Marketmind: When the end of History ends

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FILE PHOTO: A businessman and office buildings are reflected on an electronic board showing a graph of the Japanese yen's exchange rate against the U.S. dollar outside a brokerage in Tokyo

A look at the day ahead in markets from Julien Ponthus.

Francis Fukuyama’s bestseller “The End of History and the Last Man” was published 30 years ago and popularised the idea that the triumph of liberal democracy would open a new era of global peace and prosperity after the Cold War.

Since then, a long list of events and trends, from the 9/11 attacks to the rise of populism, has made that idea look somewhat outdated but Russia’s invasion of Ukraine probably constitutes the final nail in that narrative’s coffin.

On this last Monday morning of February 2022, the future looks very different to what it did just a week ago.

Short term, financial markets are facing an extremely volatile situation worsened by the fact the 2022 outlooks sent by investments banks at the end of 2021 are now completely irrelevant.

The massive sanctions implemented by Western allies, notably the step to block certain Russian banks from the SWIFT payments system is sending oil prices above $100 a barrel.

One of the most spectacular effect of the sanctions was the rouble collapsing nearly 30% overnight with investors rushing to find safe havens in the dollar and gold while the euro fell a sharp 1%.

The urgency to park capital safely was also exposed through the 10-year U.S. Treasury yield falling about 9 basis points to 1.89%.

Still, the current rally on safe government bonds tells little about how central banks will react to the crisis.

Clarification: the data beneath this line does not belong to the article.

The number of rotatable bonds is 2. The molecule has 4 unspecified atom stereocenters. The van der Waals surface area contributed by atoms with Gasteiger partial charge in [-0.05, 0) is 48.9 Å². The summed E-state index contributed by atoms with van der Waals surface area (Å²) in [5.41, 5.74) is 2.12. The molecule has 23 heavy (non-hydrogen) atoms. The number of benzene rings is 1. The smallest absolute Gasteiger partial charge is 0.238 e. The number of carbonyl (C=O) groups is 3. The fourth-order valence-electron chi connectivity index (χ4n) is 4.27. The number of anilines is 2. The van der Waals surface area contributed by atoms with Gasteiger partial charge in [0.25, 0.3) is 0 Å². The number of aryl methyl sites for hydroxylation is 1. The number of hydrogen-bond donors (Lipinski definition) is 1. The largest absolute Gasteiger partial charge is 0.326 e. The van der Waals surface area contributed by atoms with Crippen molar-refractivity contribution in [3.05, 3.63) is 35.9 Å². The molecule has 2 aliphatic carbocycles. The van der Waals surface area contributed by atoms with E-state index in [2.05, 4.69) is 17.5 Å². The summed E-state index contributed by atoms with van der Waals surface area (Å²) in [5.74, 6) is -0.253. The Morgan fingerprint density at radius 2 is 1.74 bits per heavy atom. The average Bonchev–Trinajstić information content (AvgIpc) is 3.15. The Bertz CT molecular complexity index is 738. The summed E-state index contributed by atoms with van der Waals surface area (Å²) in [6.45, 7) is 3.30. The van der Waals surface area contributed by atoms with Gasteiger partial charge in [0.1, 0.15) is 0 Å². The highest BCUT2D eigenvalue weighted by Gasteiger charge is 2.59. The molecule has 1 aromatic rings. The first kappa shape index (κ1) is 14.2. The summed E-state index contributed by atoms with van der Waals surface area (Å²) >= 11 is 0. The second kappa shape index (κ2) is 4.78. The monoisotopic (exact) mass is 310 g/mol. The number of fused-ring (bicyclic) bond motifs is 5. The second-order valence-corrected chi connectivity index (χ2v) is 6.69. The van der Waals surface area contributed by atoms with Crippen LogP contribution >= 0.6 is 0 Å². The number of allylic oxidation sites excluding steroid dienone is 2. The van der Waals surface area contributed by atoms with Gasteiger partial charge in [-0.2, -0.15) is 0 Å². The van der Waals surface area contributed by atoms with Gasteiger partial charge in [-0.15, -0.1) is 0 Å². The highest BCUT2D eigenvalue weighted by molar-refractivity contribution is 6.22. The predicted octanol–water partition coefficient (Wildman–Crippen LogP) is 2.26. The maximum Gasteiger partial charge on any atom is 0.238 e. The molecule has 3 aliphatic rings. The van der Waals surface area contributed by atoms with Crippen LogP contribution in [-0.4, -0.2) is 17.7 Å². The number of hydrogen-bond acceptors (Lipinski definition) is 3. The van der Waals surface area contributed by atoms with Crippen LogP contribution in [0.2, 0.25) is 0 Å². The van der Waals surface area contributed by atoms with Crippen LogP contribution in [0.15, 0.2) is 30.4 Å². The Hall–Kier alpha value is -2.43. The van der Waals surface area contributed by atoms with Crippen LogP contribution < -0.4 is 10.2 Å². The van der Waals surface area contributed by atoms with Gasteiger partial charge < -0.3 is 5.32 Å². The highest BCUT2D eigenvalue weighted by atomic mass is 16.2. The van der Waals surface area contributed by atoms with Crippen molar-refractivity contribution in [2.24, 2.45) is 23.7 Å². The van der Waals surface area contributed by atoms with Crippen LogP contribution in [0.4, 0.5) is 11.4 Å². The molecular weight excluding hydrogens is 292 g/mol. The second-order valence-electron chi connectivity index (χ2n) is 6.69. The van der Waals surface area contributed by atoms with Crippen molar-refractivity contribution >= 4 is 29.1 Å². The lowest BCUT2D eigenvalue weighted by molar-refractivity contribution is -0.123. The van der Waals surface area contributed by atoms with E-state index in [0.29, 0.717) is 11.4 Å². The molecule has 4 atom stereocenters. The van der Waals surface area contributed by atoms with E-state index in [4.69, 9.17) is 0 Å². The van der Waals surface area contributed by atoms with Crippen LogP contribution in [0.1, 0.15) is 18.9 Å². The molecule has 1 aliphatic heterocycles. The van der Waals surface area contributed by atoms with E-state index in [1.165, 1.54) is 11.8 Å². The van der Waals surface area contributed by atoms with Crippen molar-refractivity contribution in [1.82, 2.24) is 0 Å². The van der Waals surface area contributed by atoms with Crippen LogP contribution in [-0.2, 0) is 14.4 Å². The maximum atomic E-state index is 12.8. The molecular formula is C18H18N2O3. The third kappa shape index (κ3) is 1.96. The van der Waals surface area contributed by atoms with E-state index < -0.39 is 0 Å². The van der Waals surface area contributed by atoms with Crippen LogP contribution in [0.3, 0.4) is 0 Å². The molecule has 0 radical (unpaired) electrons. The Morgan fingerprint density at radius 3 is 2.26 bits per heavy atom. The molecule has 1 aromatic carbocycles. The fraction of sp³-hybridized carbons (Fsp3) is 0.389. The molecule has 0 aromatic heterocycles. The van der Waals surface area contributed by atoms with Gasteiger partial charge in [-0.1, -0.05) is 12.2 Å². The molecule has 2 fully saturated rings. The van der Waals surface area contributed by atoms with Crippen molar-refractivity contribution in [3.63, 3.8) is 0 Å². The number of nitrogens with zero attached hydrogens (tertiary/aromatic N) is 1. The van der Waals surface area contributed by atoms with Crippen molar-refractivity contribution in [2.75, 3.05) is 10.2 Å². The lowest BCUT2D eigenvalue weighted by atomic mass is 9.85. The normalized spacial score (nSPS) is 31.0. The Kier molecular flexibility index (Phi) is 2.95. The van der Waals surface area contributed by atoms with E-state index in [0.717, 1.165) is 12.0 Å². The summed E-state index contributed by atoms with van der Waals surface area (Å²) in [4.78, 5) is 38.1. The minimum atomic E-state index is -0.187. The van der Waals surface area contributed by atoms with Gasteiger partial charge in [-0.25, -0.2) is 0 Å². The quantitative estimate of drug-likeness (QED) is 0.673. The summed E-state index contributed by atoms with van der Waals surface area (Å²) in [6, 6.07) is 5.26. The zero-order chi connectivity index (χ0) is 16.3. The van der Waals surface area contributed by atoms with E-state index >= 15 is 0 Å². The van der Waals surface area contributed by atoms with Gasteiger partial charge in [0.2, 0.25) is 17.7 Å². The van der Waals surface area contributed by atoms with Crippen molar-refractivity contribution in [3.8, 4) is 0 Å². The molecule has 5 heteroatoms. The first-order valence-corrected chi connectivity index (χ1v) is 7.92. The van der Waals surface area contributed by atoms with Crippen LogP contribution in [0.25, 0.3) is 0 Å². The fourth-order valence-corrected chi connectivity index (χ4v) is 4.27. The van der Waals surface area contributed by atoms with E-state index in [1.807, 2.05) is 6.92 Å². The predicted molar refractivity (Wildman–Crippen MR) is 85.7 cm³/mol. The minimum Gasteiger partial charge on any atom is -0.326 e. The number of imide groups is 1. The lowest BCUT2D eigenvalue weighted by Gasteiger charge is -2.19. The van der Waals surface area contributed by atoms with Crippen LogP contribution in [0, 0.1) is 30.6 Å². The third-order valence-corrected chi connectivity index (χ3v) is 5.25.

As much as surging energy prices lifting inflation further make the case to speed up monetary tightening, the unavoidable hit on economic growth also needs to be addressed. Goldman Sachs estimates the conflict could shave off as much as 0.4% of euro area GDP this year.

Bets were on the U.S. Federal Reserve and the European Central Bank to proceed more cautiously than previously expected have grown.

Across equity markets, European bourses are most exposed and futures show the continent’s blue chips opening down about 3% while in Asia, MSCI’s index of regional stocks was roughly flat.

Among major announcements over the weekend, Norway’s $1.3 trillion sovereign wealth fund said it would divest its Russian assets and Britain’s BP decided to exit the capital of Russian giant Rosnet.

Key developments that should provide more direction to markets on Monday:

-Japan’s factory output hit by car production cuts, Ukraine crisis adds to risks

-Fed speakers: Atlanta President Raphael Bostic

-European earnings:  Atos, Bak of Ireland, Associated British foods, Erste Bank, Clariant

-U.S. earnings: Hewlett-Packard

(Reporting by Julien Ponthus; Editing by Saikat Chatterjee)

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